I’m thinking and I’m thinking hard, but I don’t remember eating cauliflower before 2003. That was the year that I studied design in Paris as an exchange student. No seriously, I don’t think I ate it, I don’t remember my mother cooking it or even forcing me to eat it. But then suddenly in Paris I started eating it in big amounts. Why? Because I was trying to live in Paris with a small student budget most of which went to rent and cauliflower was cheap!
About a month ago I bought a 5 kg bucket of tahini. The amount of hummus or any other Mediterranean / Middle Eastern dip I made for my caterings that contains tahini exceeded all sorts of expectations and in the end when I saw that huge bucket, I just took it. And I already used more than half of it! And so here is one more dip / spread with tahini for you today. For this one, tahini meets butternut squash.
I sometimes feel like Bugs Bunny – I cannot get enough of carrots. Then, for a while I completely forget about carrots, after that I remember again.. I generally like to make a simple salad with raw carrots and tomatoes: I just grate carrots, chop tomatoes and bring them together with a bit of salt, olive oil and lemon juice. This recipe though, is a whole new thing for me.
I must admit that I was slightly suspicious about the idea of “hot hummus” when I first saw a recipe in the mezze cookbook I bought in Istanbul last summer. I am not a big fan of hummus anyway, but when it’s hot, I thought it might feel too heavy. Oh boy, was I wrong.. Not only it is light, but also it is so delicious that I could probably eat the whole pot when I first made it.
My mother was always amazed that I’ve loved okra so much. She could hardly make me eat many other things that most people love. But with okra, she didn’t need to force me at all – which was odd because nobody in the family except for her and me liked this beautiful vegetable. Oh wait. No it is a fruit, because it has seeds.
I know, I know… My blog is turning into a “50 shades of hummus” book.. But as I wrote in last week’s gluten free thursday recipe when I published “black-eyed pea hummus”, nowadays I like trying new ingredients for hummus, other than traditional chickpeas. Well, this week’s hummus is made with edamame beans, and it is spread on a loaf of delicious, yellowish chickpea bread.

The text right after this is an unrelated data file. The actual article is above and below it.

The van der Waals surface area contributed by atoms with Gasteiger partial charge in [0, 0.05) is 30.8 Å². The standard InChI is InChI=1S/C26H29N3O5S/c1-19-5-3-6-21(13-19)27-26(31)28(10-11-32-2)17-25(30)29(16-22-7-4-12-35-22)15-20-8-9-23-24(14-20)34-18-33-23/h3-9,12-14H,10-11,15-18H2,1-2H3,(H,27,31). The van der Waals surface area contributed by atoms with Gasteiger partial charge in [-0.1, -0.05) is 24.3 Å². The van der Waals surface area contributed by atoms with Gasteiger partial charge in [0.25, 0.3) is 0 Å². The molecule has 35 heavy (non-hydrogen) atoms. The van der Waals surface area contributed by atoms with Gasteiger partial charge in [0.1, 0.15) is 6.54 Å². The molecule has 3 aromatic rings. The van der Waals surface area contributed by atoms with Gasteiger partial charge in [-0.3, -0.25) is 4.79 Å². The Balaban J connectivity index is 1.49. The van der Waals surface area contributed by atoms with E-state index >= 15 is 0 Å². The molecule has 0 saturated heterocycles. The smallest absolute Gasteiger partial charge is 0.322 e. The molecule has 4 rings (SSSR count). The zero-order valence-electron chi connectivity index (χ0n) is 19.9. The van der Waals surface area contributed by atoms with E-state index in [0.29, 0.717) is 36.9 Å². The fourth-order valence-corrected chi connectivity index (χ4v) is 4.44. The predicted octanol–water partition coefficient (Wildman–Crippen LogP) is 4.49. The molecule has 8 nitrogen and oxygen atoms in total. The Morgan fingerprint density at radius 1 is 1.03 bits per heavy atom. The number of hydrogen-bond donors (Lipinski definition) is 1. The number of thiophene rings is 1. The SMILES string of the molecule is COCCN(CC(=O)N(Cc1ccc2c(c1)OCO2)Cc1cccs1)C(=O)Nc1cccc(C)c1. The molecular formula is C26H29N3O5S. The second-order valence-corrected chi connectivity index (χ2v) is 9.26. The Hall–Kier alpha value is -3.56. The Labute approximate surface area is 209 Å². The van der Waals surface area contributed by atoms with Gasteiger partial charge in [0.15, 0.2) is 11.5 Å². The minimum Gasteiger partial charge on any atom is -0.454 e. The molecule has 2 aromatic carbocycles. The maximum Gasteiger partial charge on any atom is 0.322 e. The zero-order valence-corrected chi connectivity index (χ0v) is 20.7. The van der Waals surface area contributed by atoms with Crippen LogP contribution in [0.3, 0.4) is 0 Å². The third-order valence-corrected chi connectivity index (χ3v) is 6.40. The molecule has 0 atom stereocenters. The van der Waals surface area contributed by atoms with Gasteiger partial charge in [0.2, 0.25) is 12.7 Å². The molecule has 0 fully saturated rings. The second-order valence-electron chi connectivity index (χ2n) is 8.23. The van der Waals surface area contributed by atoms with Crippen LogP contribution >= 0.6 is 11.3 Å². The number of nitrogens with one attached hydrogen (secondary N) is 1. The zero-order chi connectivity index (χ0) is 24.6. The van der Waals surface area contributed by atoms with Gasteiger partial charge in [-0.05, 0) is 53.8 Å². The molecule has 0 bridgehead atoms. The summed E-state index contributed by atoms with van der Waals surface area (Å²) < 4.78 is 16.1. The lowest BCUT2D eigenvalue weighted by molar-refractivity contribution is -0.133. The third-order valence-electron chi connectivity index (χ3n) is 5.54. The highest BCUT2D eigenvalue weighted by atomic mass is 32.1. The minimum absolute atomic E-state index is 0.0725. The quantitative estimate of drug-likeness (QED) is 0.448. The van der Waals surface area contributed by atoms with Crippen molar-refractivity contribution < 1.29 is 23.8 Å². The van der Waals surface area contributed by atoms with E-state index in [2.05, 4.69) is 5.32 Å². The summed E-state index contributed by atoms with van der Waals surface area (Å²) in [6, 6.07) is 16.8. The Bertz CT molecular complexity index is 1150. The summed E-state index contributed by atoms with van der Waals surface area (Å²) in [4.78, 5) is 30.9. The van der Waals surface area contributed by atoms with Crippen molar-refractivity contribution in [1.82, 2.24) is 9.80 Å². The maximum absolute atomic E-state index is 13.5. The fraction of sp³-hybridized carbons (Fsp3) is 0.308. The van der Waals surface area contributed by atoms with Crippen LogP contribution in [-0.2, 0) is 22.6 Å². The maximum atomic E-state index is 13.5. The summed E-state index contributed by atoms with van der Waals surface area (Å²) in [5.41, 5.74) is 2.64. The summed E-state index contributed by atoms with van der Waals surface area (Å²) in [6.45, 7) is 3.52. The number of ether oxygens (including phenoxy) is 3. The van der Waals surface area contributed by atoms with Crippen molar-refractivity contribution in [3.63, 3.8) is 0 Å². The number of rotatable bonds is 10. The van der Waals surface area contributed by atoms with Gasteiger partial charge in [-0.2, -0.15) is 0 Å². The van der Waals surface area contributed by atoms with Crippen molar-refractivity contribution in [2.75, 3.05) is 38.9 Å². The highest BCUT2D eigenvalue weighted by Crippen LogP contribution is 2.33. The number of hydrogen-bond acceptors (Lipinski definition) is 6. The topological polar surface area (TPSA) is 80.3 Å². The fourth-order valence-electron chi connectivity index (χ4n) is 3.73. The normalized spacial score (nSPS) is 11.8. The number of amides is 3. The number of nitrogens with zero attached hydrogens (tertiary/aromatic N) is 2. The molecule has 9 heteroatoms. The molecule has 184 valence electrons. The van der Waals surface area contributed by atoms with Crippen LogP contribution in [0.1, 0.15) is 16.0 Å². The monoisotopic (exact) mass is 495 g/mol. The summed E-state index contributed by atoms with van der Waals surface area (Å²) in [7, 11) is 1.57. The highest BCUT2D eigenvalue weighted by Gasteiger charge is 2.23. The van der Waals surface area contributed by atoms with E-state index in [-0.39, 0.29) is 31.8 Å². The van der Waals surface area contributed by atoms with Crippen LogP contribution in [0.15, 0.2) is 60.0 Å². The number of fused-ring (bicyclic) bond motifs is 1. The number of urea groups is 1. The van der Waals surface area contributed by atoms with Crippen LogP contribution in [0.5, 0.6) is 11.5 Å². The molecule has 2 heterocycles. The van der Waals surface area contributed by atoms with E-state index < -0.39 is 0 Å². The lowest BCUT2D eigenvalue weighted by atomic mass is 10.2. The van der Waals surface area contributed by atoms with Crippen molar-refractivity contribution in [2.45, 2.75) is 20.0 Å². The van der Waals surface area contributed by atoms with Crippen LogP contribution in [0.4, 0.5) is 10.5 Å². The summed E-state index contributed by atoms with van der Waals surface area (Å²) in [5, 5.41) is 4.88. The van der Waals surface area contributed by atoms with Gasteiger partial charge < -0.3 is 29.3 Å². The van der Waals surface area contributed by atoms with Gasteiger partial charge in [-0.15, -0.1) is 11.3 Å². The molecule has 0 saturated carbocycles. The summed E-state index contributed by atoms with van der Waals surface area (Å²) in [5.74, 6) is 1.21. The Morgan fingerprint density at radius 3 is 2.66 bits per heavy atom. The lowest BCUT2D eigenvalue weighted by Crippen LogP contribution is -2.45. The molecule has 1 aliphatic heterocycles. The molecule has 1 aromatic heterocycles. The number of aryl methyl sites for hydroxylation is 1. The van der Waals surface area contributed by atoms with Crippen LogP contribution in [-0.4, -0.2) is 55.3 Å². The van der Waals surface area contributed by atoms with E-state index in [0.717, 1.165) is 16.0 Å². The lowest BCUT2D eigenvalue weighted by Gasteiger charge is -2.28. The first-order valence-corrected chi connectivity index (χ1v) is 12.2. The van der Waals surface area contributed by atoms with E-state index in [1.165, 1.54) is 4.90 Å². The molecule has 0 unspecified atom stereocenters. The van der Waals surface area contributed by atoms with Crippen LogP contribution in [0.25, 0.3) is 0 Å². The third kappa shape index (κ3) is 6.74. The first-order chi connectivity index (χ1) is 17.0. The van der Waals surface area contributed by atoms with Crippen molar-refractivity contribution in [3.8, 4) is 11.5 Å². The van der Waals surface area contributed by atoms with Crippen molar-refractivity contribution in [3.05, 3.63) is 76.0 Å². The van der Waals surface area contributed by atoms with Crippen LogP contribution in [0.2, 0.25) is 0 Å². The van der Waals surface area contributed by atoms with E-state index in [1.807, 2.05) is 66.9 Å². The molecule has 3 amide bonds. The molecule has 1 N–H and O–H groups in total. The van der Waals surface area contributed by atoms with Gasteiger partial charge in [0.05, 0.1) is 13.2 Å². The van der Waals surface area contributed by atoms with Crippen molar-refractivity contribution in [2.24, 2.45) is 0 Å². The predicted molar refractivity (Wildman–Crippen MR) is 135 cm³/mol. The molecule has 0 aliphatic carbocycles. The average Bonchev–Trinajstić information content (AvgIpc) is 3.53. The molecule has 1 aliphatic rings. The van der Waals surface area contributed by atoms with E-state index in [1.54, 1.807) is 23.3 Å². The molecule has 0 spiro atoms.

It’s December 26th, and it’s my 37th birthday. So what can be better than sharing with you the recipe of the most festive dish ever for me – vine leaf rolls?? These rolls have always been there: on birthday table, in new year’s eve, in big family gatherings! If I ever have a family of my own (which I am beginning to doubt that it will happen…) then I will continue the tradition.
I have been planning to make a nice gluten free plate for a long time – not one, not two dishes but a full plate that consists of a variety of tastes. Finally I made it! And it is incredibly easy to make!
I love searching for old, ancient recipes from around the world. It doesn’t only give me an idea of what people used to eat or how they cooked, but it gives an idea about their life in general and puts food in a historical context.
“We’re jamming” – every time Bob Marley says that, I hear “pyjamas”. Luckily a quick google search showed me that I am not the only one. But hey, this was not what I was planning to say.. Ok, I made jam!! And it’s from my most beloved fruit, tomatoes! Yes, I call tomato a fruit because I’d like to support the scientific thinking. A tomato is technically a fruit, but the use of it in mostly savoury dishes makes it a vegetable in practice. This jam, though, is not the regular jam as you know it – this one has a very, and I mean very, spicy sauce in it called “harissa”, coming from Maghreb cuisine.